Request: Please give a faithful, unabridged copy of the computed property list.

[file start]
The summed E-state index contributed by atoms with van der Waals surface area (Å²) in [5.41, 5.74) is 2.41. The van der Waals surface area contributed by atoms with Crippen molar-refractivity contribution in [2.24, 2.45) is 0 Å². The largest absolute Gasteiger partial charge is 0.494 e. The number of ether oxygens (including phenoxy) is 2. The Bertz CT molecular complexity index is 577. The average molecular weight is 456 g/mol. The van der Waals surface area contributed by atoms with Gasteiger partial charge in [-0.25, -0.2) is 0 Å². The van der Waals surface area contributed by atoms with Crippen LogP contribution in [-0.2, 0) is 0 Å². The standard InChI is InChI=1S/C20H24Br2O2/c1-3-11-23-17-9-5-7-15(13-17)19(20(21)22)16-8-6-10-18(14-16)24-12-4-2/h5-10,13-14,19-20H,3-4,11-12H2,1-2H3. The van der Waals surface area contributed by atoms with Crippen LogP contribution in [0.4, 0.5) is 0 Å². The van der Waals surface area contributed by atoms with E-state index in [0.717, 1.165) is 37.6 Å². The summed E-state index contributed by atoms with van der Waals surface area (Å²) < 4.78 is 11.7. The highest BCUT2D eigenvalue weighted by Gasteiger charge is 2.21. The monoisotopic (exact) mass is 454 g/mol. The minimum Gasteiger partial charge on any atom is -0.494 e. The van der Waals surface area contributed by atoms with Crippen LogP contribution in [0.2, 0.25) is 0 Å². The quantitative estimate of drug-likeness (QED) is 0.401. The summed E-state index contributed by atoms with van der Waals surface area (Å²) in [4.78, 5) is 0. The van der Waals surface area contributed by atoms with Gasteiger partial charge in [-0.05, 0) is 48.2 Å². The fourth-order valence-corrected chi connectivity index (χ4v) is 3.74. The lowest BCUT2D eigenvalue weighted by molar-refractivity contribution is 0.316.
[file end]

The summed E-state index contributed by atoms with van der Waals surface area (Å²) in [5.41, 5.74) is 2.41. The van der Waals surface area contributed by atoms with Crippen molar-refractivity contribution in [2.24, 2.45) is 0 Å². The largest absolute Gasteiger partial charge is 0.494 e. The number of ether oxygens (including phenoxy) is 2. The Bertz CT molecular complexity index is 577. The average molecular weight is 456 g/mol. The van der Waals surface area contributed by atoms with Gasteiger partial charge in [-0.25, -0.2) is 0 Å². The van der Waals surface area contributed by atoms with Crippen LogP contribution in [-0.2, 0) is 0 Å². The standard InChI is InChI=1S/C20H24Br2O2/c1-3-11-23-17-9-5-7-15(13-17)19(20(21)22)16-8-6-10-18(14-16)24-12-4-2/h5-10,13-14,19-20H,3-4,11-12H2,1-2H3. The van der Waals surface area contributed by atoms with Crippen LogP contribution in [0.4, 0.5) is 0 Å². The van der Waals surface area contributed by atoms with E-state index in [0.717, 1.165) is 37.6 Å². The summed E-state index contributed by atoms with van der Waals surface area (Å²) < 4.78 is 11.7. The highest BCUT2D eigenvalue weighted by Gasteiger charge is 2.21. The monoisotopic (exact) mass is 454 g/mol. The minimum Gasteiger partial charge on any atom is -0.494 e. The van der Waals surface area contributed by atoms with Crippen LogP contribution in [0.2, 0.25) is 0 Å². The quantitative estimate of drug-likeness (QED) is 0.401. The summed E-state index contributed by atoms with van der Waals surface area (Å²) in [4.78, 5) is 0. The van der Waals surface area contributed by atoms with Gasteiger partial charge in [-0.05, 0) is 48.2 Å². The fourth-order valence-corrected chi connectivity index (χ4v) is 3.74. The lowest BCUT2D eigenvalue weighted by molar-refractivity contribution is 0.316.